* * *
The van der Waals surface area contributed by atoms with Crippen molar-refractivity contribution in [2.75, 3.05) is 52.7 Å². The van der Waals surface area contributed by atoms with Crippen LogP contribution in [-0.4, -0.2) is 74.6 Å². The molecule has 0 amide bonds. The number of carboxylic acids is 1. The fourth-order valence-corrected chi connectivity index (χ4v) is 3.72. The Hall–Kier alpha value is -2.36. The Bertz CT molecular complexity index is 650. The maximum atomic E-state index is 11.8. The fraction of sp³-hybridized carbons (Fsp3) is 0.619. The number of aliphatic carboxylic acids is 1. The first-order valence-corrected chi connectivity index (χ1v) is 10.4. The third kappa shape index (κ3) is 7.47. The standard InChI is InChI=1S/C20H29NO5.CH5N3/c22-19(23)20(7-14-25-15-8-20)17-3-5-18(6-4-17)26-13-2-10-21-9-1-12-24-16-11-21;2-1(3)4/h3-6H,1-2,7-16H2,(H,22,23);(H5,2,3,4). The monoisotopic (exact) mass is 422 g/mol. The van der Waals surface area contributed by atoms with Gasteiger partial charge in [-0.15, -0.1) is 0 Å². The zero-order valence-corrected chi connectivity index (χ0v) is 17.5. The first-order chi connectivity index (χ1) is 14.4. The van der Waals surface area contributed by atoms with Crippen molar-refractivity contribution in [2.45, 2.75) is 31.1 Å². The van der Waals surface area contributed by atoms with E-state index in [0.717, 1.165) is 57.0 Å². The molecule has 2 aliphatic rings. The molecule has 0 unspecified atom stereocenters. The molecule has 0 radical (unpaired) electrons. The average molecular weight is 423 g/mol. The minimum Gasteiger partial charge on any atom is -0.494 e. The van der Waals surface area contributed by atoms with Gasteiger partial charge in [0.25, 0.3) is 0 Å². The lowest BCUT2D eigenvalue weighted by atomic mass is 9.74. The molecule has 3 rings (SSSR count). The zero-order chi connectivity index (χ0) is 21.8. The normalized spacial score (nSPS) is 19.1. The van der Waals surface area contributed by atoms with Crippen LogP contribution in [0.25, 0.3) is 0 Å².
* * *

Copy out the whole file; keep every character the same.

The van der Waals surface area contributed by atoms with Crippen molar-refractivity contribution in [2.75, 3.05) is 52.7 Å². The van der Waals surface area contributed by atoms with Crippen LogP contribution in [-0.4, -0.2) is 74.6 Å². The molecule has 0 amide bonds. The number of carboxylic acids is 1. The fourth-order valence-corrected chi connectivity index (χ4v) is 3.72. The Hall–Kier alpha value is -2.36. The Bertz CT molecular complexity index is 650. The maximum atomic E-state index is 11.8. The fraction of sp³-hybridized carbons (Fsp3) is 0.619. The number of aliphatic carboxylic acids is 1. The first-order valence-corrected chi connectivity index (χ1v) is 10.4. The third kappa shape index (κ3) is 7.47. The standard InChI is InChI=1S/C20H29NO5.CH5N3/c22-19(23)20(7-14-25-15-8-20)17-3-5-18(6-4-17)26-13-2-10-21-9-1-12-24-16-11-21;2-1(3)4/h3-6H,1-2,7-16H2,(H,22,23);(H5,2,3,4). The monoisotopic (exact) mass is 422 g/mol. The van der Waals surface area contributed by atoms with Gasteiger partial charge in [-0.15, -0.1) is 0 Å². The zero-order valence-corrected chi connectivity index (χ0v) is 17.5. The first-order chi connectivity index (χ1) is 14.4. The van der Waals surface area contributed by atoms with Crippen molar-refractivity contribution in [2.45, 2.75) is 31.1 Å². The van der Waals surface area contributed by atoms with E-state index in [0.717, 1.165) is 57.0 Å². The molecule has 2 aliphatic rings. The molecule has 0 unspecified atom stereocenters. The molecule has 0 radical (unpaired) electrons. The average molecular weight is 423 g/mol. The minimum Gasteiger partial charge on any atom is -0.494 e. The van der Waals surface area contributed by atoms with Gasteiger partial charge in [0.25, 0.3) is 0 Å². The lowest BCUT2D eigenvalue weighted by atomic mass is 9.74. The molecule has 3 rings (SSSR count). The zero-order chi connectivity index (χ0) is 21.8. The normalized spacial score (nSPS) is 19.1. The van der Waals surface area contributed by atoms with Crippen LogP contribution in [0.25, 0.3) is 0 Å².